Eating Our Own Cooking

Froghair, the company I’m currently spending most of my time on, has spent a considerable amount of time wandering in the fog.  As I explained in chapter 1, when I started the company, it was a very low priority, we went through various permutations of ownership, it morphed into a little business I ran out of my garage with my boys, and I ultimately sold it.  Then, when my partner and I took Froghair back, we found we needed to create a much clearer focus.  Our beacon in the fog is now to become the leading agency in the outdoor sector that helps launch brands internationally.  Our catalyzing statements have to do with specific benchmarks we have set for each month as we have tried to undo the damage created by the previous owner.  And having those benchmarks (which will be discussed in more detail in subsequent chapters) has turned Froghair from a company that was under deep water financially into one that is beginning to make a profit and move my partner and I toward our broader goals.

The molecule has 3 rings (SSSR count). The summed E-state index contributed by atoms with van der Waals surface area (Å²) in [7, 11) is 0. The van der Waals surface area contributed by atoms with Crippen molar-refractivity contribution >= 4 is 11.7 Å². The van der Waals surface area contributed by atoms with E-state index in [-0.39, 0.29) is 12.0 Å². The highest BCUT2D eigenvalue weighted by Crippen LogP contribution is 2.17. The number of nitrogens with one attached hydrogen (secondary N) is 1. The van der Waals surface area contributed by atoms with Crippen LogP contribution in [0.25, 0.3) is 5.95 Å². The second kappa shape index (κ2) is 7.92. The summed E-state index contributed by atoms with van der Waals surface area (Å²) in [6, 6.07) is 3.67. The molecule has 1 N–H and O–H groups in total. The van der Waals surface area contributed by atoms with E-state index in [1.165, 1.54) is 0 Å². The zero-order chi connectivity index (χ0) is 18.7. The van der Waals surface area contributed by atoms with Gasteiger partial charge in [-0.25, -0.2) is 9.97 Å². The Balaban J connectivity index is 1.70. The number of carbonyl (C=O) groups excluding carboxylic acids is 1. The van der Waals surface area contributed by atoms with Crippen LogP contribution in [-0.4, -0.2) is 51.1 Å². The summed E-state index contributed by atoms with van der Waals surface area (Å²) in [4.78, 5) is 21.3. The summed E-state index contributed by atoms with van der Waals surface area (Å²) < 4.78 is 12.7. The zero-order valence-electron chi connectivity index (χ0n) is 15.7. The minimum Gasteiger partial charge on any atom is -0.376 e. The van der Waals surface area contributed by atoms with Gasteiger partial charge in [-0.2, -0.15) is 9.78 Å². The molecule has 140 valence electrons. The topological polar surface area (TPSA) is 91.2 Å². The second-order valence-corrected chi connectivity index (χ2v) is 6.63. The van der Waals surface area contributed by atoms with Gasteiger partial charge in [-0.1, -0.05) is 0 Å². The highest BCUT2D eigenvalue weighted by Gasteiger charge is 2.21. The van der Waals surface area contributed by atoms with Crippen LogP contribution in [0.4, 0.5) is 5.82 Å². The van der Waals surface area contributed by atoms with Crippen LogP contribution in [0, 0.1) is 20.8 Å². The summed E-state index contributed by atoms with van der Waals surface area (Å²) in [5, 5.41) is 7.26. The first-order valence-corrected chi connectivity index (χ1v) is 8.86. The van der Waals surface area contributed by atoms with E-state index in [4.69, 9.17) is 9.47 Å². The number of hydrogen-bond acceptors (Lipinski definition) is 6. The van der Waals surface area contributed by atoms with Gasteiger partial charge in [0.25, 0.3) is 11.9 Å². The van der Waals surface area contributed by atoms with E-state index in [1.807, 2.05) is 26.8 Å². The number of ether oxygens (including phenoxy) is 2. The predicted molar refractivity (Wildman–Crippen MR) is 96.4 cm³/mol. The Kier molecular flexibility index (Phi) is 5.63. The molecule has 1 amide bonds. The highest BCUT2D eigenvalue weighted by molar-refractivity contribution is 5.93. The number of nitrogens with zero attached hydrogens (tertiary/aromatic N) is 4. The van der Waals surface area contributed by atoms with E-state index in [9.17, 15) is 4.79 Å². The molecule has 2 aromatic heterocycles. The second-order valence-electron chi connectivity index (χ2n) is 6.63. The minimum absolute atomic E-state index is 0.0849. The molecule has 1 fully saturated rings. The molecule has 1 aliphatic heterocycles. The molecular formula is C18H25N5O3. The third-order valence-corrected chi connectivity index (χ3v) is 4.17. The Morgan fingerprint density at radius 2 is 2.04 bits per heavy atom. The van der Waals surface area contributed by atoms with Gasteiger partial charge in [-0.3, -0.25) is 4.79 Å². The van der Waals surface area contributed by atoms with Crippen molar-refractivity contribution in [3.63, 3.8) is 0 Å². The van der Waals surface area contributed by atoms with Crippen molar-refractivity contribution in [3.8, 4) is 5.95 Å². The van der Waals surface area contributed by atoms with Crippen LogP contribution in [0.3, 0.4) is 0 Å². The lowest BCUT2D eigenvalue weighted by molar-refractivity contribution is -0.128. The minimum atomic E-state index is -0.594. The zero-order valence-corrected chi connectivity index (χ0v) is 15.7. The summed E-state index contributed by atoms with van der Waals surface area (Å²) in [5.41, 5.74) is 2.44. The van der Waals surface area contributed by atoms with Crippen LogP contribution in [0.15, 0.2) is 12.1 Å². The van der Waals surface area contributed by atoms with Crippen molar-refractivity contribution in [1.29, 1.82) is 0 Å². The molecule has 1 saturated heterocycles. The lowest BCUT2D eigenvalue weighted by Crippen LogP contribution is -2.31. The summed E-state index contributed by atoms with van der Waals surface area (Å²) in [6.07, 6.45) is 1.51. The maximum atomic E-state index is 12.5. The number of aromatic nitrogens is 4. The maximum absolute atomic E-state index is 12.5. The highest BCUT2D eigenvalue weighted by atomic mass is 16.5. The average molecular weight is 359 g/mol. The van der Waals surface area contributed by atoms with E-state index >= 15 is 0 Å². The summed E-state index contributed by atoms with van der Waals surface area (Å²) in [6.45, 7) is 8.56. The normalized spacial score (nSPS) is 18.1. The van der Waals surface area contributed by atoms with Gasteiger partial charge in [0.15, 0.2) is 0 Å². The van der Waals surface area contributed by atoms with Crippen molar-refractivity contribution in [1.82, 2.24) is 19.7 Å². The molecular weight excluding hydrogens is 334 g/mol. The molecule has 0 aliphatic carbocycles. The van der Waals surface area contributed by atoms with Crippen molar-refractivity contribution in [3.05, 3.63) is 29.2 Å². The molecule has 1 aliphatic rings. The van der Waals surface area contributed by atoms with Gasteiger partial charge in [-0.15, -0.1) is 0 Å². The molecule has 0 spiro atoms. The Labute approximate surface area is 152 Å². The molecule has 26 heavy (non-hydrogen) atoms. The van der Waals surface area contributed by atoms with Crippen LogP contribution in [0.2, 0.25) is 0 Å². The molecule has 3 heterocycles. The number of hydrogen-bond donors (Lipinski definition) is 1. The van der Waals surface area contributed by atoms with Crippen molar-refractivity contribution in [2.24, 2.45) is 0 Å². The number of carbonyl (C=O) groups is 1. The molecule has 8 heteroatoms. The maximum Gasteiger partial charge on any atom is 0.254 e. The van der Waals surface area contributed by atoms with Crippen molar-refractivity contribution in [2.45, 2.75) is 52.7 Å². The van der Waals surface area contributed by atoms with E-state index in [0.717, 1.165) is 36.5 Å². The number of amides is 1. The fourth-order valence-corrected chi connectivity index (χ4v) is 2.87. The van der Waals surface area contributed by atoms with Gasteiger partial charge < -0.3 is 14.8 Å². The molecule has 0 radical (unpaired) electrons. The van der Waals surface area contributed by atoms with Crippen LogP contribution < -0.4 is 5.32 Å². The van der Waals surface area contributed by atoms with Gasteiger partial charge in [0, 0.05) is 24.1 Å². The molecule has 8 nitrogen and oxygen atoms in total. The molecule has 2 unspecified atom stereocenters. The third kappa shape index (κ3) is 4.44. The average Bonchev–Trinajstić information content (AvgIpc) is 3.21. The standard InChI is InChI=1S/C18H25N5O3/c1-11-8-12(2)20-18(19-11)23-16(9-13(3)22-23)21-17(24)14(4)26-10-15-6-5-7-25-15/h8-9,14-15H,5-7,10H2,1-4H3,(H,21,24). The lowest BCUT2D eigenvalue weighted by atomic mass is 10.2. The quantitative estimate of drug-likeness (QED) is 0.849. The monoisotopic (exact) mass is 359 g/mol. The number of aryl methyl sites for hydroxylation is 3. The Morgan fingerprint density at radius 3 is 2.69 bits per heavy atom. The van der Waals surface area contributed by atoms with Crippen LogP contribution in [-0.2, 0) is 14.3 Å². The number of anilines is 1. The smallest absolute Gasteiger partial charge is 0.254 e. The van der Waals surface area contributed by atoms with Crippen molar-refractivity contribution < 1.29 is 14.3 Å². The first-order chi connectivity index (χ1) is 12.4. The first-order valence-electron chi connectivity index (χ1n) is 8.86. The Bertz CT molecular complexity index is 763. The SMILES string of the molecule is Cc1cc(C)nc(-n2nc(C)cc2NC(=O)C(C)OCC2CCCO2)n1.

On a far more personal level, my overarching beacon in the fog is to make a dent in the poverty that permeates developing countries.  But that is an overwhelming challenge, one that world leaders, philanthropic organizations, and development agencies have not been able to solve.  Recognizing my inability to fix such an overwhelming issue with my limited means, I turned to a catalyzing statement that motivates me each day and that has brought many like-minded individuals on board with me—to educate 1,000 young people from developing countries by the time I turn fifty.


The beacon in the fog is our destination.  Where do we want to go?  This is our big, audacious goal.  For some, it is a dream vacation to France.  For John F. Kennedy, it was his goal of having the best space program in the world. For me, it is educating young people in developing countries.

Our beacon in the fog is not a short-term goal; it is a long-term goal that our short-term goals are leading to.  We then supplement it with our catalyzing statements, which add specificity.  As we zig zag toward our individual beacons, it is essential that we pause long enough to climb high enough up a tree to see beyond the fog.  We are then able to check our bearings to see if we are heading in the direction our zig zagging is supposed to be taking us.